IF THERE’S a single thing that becomes clear when you visit Perth’s new Indian and Victory store, it’s what a huge role is played these days by manufacturers’ marketing departments.
Presumably someone in the huge American Polaris company made a decision a few years ago that its motorcycle division would have two separate brands, one aimed at the vintage, retro, American-as-apple-pie market sector and the other aimed at the modern, contemporary, cutting-edge, no-such-thing-as-too-modern market sector.
Polaris launched the Victory brand in 1998 to satisfy the contemporary buyer, but it wasn’t until 2011 that it added the Indian brand to its stable. Depending on who you ask (and how you define such things) Indian is a couple of years older than Harley Davidson (1901 vs 1903). Prior to World War I, Indian was supposedly the biggest motorcycle company in the world. Indians finished first, second and third in the Isle of Man TT in 1911. So when Polaris bought the Indian brand, it picked up a whole bunch of historical credibility. The marketing department must have been rapt.
If you take a wander around the Cannington showrooms on Albany Highway, you’ll be struck by the similarities and the differences of the two brands. Both are made in the good ol’ US of A. Both are unmistakably modern motorcycles. Both are powered by big V-twin engines. Both are aimed at the urban and highway market.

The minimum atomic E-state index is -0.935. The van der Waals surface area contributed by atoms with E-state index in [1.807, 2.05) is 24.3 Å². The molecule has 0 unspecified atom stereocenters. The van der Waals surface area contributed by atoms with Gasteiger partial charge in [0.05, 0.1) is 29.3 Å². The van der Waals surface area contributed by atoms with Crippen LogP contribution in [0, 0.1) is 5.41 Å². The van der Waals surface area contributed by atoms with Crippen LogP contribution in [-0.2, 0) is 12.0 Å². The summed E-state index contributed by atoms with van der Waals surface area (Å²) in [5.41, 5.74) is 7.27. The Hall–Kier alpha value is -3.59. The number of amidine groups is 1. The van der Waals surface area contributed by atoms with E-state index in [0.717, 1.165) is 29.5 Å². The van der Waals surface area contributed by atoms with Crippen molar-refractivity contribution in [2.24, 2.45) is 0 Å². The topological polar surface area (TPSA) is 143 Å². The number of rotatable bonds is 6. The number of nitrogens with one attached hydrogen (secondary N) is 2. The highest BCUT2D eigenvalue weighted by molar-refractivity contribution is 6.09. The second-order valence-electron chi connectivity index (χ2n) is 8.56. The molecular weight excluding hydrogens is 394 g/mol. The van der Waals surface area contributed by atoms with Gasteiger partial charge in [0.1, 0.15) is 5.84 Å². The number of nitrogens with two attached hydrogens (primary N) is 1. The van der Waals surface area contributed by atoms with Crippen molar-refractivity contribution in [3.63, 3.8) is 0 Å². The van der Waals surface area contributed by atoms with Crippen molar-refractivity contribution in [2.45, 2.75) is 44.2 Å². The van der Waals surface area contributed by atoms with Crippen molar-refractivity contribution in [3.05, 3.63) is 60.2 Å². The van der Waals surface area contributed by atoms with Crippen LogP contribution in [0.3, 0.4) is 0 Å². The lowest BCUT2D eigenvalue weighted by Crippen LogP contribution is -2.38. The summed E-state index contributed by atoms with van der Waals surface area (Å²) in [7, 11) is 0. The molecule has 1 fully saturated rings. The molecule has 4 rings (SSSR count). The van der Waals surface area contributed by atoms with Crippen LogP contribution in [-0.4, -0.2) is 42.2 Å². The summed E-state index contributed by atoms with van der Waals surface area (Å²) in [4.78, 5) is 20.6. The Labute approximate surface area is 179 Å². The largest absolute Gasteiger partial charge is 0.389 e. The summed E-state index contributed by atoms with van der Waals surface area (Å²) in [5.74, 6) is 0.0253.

And both are beautiful to look at.
But I suspect Indian buyers would never buy a Victory and Victory buyers would never buy an Indian. Two different groups of people, I’d say, thanks purely to the stylist.
When The Bike Shed Times visited the store this week, it was abuzz. A steady stream of people were coming through the door and ogling the bikes. The layout is stylish, the lighting subdued. Without wanting to sound too poncey, it really does feel like an art gallery.
Store manager Aaron Robeson, whose professional background includes retail experience with Bunnings and The Good Guys and a stint as Dealer Principal with Fraser Motorcycles, said he was delighted with the interest in the new store, with a queue of people waiting for the doors to open Wednesday morning.
The store is (Polaris) company owned, rather than a dealership, which explains the big range of bikes on show. It also means the Indian and Victory bikes don’t have to share showroom space with a competing brand — apart from one another, of course.
If you’re wondering about prices, the Indian Scout 60 has a RRP of about $16k, we spotted a Victory Hammer S at $24k and an Indian Roadmaster about $40k, and a whole bunch in between. How deep are your pockets?